Pilot Butte Canal Historic District (Cooley Road–Yeoman Road Segment) in Bend was listed on Feb. 8. The segment has a rough appearance that reflects the use of native materials, and the speed and difficulty in digging the canal, according to the National Register nomination form.

The canal, which spurred development of Bend, Redmond and other central Oregon towns, was the idea of real-estate investor Alexander McClurg Drake who wanted to irrigate lands surrounding the Deschutes River. During the canal’s construction from 1903 to 1905, workers used horse-drawn Fresno Scrapers and steam-powered drills. The basalt floor and sides of the Cooley Road–Yeoman Road Segment still show the tooling marks.

See a complete list of properties recently listed in the National Register of Historic Places at Oregon Parks & Recreation Department: Oregon Heritage: National Register web page.

The original article can be found HERE on


PORTLAND, Oregon—Across Portland’s Albina district, chic cafes advertise pour-over coffee and delicacies such as blueberry basil donuts. On Mississippi Street, hollowed-out school buses and roadside stands sell vegan barbecue and bacon jam empanadas. The street signs read “Historic Mississippi,” a nod to the area’s century-old roots, but it’s increasingly difficult to find spots that don’t evoke the decidedly ahistoric hipster vibe that now makes Portland famous.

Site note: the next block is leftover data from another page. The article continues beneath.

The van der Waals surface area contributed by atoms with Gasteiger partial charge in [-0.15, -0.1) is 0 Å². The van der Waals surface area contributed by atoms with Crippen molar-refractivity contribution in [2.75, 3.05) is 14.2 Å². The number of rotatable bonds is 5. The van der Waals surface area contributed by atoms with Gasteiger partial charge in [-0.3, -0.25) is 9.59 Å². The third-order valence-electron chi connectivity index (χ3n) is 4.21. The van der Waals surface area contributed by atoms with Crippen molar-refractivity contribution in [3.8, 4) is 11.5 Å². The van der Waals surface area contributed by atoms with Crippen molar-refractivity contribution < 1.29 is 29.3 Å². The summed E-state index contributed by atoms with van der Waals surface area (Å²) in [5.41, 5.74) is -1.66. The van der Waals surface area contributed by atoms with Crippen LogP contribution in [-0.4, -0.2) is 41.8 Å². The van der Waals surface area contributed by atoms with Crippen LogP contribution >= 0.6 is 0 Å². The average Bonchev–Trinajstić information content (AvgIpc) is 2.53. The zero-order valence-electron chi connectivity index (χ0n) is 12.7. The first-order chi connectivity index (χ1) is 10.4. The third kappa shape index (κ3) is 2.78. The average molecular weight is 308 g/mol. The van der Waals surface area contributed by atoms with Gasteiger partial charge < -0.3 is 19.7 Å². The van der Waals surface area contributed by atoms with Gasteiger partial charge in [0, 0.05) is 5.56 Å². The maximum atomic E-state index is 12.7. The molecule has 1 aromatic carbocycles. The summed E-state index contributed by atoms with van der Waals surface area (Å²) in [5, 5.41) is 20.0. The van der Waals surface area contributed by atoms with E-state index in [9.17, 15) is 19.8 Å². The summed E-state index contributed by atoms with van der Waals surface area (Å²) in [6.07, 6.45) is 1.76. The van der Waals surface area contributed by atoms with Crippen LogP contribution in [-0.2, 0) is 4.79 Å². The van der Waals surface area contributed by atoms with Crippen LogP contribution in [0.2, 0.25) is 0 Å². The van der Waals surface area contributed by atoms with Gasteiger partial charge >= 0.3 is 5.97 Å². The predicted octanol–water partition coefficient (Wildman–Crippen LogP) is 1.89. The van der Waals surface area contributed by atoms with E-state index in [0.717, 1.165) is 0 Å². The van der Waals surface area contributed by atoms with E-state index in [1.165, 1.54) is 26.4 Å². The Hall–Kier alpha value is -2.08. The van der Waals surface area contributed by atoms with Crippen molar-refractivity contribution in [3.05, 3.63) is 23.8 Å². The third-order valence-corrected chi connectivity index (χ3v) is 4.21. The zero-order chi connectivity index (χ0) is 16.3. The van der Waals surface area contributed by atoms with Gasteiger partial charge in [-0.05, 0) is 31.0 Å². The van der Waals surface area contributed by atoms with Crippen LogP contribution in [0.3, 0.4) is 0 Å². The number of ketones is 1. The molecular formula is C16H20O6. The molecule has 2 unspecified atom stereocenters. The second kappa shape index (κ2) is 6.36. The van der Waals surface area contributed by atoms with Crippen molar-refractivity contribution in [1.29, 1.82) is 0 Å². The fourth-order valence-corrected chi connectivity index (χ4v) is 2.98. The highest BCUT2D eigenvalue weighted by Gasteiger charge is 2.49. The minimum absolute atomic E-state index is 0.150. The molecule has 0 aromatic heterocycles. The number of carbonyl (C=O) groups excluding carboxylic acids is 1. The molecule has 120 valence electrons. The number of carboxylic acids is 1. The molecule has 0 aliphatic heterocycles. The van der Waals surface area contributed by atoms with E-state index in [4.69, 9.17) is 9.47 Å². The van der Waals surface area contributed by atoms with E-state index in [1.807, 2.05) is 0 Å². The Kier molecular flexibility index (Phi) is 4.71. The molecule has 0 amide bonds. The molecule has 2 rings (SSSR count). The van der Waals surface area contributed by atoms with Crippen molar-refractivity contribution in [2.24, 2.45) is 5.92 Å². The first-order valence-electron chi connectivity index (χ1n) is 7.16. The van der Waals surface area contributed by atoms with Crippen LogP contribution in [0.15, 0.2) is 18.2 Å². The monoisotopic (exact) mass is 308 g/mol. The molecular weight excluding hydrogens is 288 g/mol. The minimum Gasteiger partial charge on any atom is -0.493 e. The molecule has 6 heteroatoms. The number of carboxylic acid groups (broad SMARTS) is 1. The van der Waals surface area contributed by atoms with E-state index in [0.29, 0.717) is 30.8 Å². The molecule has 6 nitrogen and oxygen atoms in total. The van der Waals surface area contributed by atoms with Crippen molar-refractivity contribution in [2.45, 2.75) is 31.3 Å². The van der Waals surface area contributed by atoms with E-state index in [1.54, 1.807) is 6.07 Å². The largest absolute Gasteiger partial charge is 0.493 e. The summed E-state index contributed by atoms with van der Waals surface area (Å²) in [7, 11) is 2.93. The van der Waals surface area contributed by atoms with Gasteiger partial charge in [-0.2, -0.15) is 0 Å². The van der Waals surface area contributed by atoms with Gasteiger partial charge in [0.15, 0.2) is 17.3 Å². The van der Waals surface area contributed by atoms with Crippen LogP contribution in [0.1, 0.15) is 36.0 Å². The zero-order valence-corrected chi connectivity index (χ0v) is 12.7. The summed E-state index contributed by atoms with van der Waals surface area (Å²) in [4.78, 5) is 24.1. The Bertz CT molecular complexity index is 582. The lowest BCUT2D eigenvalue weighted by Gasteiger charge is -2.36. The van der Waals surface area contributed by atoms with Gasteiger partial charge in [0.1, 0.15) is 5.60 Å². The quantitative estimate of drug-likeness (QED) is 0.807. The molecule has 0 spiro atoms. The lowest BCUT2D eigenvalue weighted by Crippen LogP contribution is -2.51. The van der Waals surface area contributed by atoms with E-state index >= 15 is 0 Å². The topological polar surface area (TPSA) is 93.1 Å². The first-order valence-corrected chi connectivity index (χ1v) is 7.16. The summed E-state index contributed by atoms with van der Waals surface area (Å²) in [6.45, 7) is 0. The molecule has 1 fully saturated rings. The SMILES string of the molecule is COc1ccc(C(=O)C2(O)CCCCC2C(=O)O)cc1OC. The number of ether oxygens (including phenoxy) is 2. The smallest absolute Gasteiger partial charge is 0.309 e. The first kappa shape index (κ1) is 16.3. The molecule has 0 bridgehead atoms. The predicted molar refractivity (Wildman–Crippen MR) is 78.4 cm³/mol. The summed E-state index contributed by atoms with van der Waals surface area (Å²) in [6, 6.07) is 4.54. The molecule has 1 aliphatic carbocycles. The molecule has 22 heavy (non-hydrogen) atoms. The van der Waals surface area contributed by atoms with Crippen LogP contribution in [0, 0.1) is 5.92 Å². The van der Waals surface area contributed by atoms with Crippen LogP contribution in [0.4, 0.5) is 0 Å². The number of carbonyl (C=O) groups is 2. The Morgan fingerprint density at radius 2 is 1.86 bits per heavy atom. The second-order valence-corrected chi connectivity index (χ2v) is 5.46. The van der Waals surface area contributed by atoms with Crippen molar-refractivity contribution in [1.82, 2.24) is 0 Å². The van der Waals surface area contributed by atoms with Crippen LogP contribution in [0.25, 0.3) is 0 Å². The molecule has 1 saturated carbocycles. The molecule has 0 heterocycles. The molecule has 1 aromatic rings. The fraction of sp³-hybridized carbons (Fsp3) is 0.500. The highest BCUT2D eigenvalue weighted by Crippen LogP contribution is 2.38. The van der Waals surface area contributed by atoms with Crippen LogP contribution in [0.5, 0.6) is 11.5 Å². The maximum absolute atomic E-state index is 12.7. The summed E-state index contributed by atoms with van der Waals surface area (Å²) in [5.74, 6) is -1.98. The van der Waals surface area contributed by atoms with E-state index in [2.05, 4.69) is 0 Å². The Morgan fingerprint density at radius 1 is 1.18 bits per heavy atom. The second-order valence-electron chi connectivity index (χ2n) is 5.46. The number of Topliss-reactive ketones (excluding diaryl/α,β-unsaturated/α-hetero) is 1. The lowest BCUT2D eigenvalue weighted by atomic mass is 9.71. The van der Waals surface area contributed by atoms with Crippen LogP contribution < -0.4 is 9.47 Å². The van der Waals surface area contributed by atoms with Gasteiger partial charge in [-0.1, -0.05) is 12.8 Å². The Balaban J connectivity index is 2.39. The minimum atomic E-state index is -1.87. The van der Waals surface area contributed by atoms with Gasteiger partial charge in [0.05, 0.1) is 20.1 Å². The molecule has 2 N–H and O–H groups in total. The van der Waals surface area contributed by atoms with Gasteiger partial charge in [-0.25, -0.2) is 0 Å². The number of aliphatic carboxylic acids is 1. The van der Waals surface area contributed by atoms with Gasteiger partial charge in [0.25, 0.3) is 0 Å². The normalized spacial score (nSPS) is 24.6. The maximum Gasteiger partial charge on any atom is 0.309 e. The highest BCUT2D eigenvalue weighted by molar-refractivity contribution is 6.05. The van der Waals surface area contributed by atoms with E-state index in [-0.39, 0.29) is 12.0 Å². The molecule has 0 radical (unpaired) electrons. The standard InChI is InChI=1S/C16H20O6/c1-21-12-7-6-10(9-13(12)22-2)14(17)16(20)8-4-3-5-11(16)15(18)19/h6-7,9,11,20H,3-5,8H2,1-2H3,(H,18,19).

One notable exception is the neighborhood’s pre-K–8 school, Boise-Eliot/Humboldt—known as Boise for short. Sandwiched between a block of newly renovated bungalows and160607_TEST_Portland-Op-Orray a strip mall with a yoga studio and a combo bar and laundromat, the two-story red brick building hasn’t changed much in decades. Unlike the neighborhood’s new residents, a majority of its students are black and low-income. Many of their families have been priced out of the Albina area and relocated to outskirts of Portland, a move known as going “out to the numbers” because of those areas’ numbered streets. So the students take public transportation to attend Boise, a revered institution in Portland’s black community. Most newly arrived white families, meanwhile, transfer their children out of Boise into schools that they consider better—and which are definitely whiter.